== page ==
Ho, hum . . . this is not good.  Usually I go charging ahead in the new year, filled with goals and promises.  But not this one.  

This year it's more like a total pull-back.  For so long, I've dashed about, becoming a jack of all trades, master at none -- except at my work.  Over 25 years in the world of libraries and information research.  Nothing to sneeze at . . . and yet --

Feeling anxious, tired of the same-old, same-old.  Of course, as soon as you say that, watch out.  Life throws a whammie your way, and you instantly regret those thoughts.

Like the small work above, I suppose it's a choice of whether to continue moping and sighing, or just to get on with it. In a bit I'll light the fire, pull some crochet (my "gargantuan" granny afghan) onto my lap along with a mystery book and settle in for the duration.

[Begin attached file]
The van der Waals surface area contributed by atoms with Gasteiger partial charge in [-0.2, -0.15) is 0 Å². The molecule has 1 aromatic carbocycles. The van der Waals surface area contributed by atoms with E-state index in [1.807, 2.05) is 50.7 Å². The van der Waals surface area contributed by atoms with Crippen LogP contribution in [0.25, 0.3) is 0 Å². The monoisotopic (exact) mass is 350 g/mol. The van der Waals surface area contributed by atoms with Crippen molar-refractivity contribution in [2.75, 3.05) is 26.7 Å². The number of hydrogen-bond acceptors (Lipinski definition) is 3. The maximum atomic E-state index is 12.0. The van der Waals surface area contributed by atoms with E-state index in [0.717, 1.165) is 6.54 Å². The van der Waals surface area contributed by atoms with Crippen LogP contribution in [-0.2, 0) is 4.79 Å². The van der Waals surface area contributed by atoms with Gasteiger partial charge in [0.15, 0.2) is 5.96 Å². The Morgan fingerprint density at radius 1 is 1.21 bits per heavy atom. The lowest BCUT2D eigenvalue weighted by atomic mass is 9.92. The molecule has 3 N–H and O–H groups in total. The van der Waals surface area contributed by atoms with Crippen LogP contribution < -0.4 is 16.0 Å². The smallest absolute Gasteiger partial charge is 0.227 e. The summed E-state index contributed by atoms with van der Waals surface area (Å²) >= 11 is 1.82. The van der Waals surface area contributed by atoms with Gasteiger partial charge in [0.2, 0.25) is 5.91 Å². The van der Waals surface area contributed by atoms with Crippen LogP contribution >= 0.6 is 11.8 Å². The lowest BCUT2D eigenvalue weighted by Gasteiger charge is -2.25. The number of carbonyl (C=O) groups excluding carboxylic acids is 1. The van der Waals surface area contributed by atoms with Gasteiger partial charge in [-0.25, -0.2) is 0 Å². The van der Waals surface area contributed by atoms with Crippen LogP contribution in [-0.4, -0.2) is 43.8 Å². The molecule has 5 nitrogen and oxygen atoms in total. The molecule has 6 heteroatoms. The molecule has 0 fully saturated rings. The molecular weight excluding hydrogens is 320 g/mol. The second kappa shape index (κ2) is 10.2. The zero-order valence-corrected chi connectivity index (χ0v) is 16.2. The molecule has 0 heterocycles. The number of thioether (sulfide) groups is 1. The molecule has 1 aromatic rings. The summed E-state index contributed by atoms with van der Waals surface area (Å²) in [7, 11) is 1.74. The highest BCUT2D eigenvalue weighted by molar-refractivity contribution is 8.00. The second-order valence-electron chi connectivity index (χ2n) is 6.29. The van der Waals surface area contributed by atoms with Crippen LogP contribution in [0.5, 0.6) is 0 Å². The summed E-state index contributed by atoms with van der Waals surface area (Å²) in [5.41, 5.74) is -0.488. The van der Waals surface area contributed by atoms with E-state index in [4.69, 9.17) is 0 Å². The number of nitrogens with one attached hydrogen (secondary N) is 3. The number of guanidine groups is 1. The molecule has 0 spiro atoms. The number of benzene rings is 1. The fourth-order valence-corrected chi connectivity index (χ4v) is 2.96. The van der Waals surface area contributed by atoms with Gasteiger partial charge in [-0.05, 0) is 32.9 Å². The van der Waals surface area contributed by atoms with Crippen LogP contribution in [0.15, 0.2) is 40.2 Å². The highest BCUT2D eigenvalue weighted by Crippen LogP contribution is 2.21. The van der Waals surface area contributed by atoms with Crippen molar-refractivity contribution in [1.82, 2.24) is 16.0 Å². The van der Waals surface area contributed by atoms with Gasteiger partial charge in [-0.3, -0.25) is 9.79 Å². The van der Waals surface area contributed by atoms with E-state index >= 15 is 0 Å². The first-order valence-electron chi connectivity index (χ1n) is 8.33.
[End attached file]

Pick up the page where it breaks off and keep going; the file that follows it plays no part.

So, hold tight, listen for the bird calls, find the tiny footprints in the snow -- the little things of life -- simplicity, a time for a general hunkering down and drawing inward.  Just like the natural world.  

I think I just convinced myself that this ennui is part of the seasonal process.  Soon the gardening and seed catalogs will start arriving in the mail, a sure sign that spring is on the way.  

*   *   *

“I prefer winter . . . when you feel the bone structure of the landscape - 
the loneliness of it, the dead feeling of winter. Something waits beneath it, 
the whole story doesn't show.”

Andrew Wyeth 

 


20 December 2014

Winter Solstice Eve


winter pond

snow fields

New England Barn

snow rose

North Canton Horse Farm

winter passion

Blessings on this eve
of Winter Solstice